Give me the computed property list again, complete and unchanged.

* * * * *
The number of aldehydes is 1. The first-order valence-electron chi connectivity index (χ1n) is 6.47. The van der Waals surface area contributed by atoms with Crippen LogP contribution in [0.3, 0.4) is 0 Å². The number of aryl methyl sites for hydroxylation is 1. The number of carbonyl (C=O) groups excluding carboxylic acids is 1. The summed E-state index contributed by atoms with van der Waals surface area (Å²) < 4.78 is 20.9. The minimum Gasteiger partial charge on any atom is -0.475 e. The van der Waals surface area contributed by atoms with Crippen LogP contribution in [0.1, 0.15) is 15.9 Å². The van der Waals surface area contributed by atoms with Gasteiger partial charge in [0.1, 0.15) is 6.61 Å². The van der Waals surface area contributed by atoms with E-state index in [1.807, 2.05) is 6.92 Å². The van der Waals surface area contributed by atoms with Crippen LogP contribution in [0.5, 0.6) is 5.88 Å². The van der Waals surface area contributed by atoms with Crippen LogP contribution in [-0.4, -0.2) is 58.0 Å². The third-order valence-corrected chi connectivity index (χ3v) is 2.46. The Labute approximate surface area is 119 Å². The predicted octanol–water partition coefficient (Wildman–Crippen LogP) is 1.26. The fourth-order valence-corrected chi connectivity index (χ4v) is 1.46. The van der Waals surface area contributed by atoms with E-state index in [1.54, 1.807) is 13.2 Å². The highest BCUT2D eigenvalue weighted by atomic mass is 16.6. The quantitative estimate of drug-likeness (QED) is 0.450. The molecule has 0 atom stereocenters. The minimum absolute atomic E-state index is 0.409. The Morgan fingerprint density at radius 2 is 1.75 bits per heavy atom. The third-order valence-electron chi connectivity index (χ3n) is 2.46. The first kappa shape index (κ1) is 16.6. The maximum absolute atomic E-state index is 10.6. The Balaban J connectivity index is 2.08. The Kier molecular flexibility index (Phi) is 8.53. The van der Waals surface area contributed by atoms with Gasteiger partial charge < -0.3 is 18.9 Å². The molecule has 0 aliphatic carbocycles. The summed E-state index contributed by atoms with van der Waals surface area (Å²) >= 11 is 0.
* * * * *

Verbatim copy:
The number of aldehydes is 1. The first-order valence-electron chi connectivity index (χ1n) is 6.47. The van der Waals surface area contributed by atoms with Crippen LogP contribution in [0.3, 0.4) is 0 Å². The number of aryl methyl sites for hydroxylation is 1. The number of carbonyl (C=O) groups excluding carboxylic acids is 1. The summed E-state index contributed by atoms with van der Waals surface area (Å²) < 4.78 is 20.9. The minimum Gasteiger partial charge on any atom is -0.475 e. The van der Waals surface area contributed by atoms with Crippen LogP contribution in [0.1, 0.15) is 15.9 Å². The van der Waals surface area contributed by atoms with Gasteiger partial charge in [0.1, 0.15) is 6.61 Å². The van der Waals surface area contributed by atoms with E-state index in [1.807, 2.05) is 6.92 Å². The van der Waals surface area contributed by atoms with Crippen LogP contribution in [0.5, 0.6) is 5.88 Å². The van der Waals surface area contributed by atoms with Crippen LogP contribution in [-0.4, -0.2) is 58.0 Å². The third-order valence-corrected chi connectivity index (χ3v) is 2.46. The Labute approximate surface area is 119 Å². The predicted octanol–water partition coefficient (Wildman–Crippen LogP) is 1.26. The fourth-order valence-corrected chi connectivity index (χ4v) is 1.46. The van der Waals surface area contributed by atoms with E-state index in [1.54, 1.807) is 13.2 Å². The highest BCUT2D eigenvalue weighted by atomic mass is 16.6. The quantitative estimate of drug-likeness (QED) is 0.450. The molecule has 0 atom stereocenters. The minimum absolute atomic E-state index is 0.409. The Morgan fingerprint density at radius 2 is 1.75 bits per heavy atom. The third-order valence-electron chi connectivity index (χ3n) is 2.46. The first kappa shape index (κ1) is 16.6. The maximum absolute atomic E-state index is 10.6. The Balaban J connectivity index is 2.08. The Kier molecular flexibility index (Phi) is 8.53. The van der Waals surface area contributed by atoms with Gasteiger partial charge < -0.3 is 18.9 Å². The molecule has 0 aliphatic carbocycles. The summed E-state index contributed by atoms with van der Waals surface area (Å²) >= 11 is 0.